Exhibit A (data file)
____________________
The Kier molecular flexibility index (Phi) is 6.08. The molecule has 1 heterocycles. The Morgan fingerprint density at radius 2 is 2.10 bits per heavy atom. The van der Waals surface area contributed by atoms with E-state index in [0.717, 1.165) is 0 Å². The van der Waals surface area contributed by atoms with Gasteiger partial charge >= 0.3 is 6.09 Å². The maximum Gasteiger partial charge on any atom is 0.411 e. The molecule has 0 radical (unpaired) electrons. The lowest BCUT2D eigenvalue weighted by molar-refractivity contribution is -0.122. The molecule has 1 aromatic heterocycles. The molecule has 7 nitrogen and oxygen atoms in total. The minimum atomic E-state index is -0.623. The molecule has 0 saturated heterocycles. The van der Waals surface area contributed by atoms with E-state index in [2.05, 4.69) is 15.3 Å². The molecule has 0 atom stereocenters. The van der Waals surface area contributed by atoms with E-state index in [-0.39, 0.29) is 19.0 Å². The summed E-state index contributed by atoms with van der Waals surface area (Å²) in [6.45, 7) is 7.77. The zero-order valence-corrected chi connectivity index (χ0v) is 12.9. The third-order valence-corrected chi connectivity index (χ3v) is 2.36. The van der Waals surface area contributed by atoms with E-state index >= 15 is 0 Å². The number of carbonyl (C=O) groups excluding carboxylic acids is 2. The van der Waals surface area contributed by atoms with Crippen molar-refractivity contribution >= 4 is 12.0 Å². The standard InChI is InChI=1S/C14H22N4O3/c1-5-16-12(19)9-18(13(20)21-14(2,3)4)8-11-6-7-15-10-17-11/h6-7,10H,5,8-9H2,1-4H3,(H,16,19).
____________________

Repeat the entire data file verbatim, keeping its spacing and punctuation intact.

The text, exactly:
The Kier molecular flexibility index (Phi) is 6.08. The molecule has 1 heterocycles. The Morgan fingerprint density at radius 2 is 2.10 bits per heavy atom. The van der Waals surface area contributed by atoms with E-state index in [0.717, 1.165) is 0 Å². The van der Waals surface area contributed by atoms with Gasteiger partial charge >= 0.3 is 6.09 Å². The maximum Gasteiger partial charge on any atom is 0.411 e. The molecule has 0 radical (unpaired) electrons. The lowest BCUT2D eigenvalue weighted by molar-refractivity contribution is -0.122. The molecule has 1 aromatic heterocycles. The molecule has 7 nitrogen and oxygen atoms in total. The minimum atomic E-state index is -0.623. The molecule has 0 saturated heterocycles. The van der Waals surface area contributed by atoms with E-state index in [2.05, 4.69) is 15.3 Å². The molecule has 0 atom stereocenters. The van der Waals surface area contributed by atoms with E-state index in [-0.39, 0.29) is 19.0 Å². The summed E-state index contributed by atoms with van der Waals surface area (Å²) in [6.45, 7) is 7.77. The zero-order valence-corrected chi connectivity index (χ0v) is 12.9. The third-order valence-corrected chi connectivity index (χ3v) is 2.36. The van der Waals surface area contributed by atoms with E-state index >= 15 is 0 Å². The number of carbonyl (C=O) groups excluding carboxylic acids is 2. The van der Waals surface area contributed by atoms with Crippen molar-refractivity contribution >= 4 is 12.0 Å². The standard InChI is InChI=1S/C14H22N4O3/c1-5-16-12(19)9-18(13(20)21-14(2,3)4)8-11-6-7-15-10-17-11/h6-7,10H,5,8-9H2,1-4H3,(H,16,19).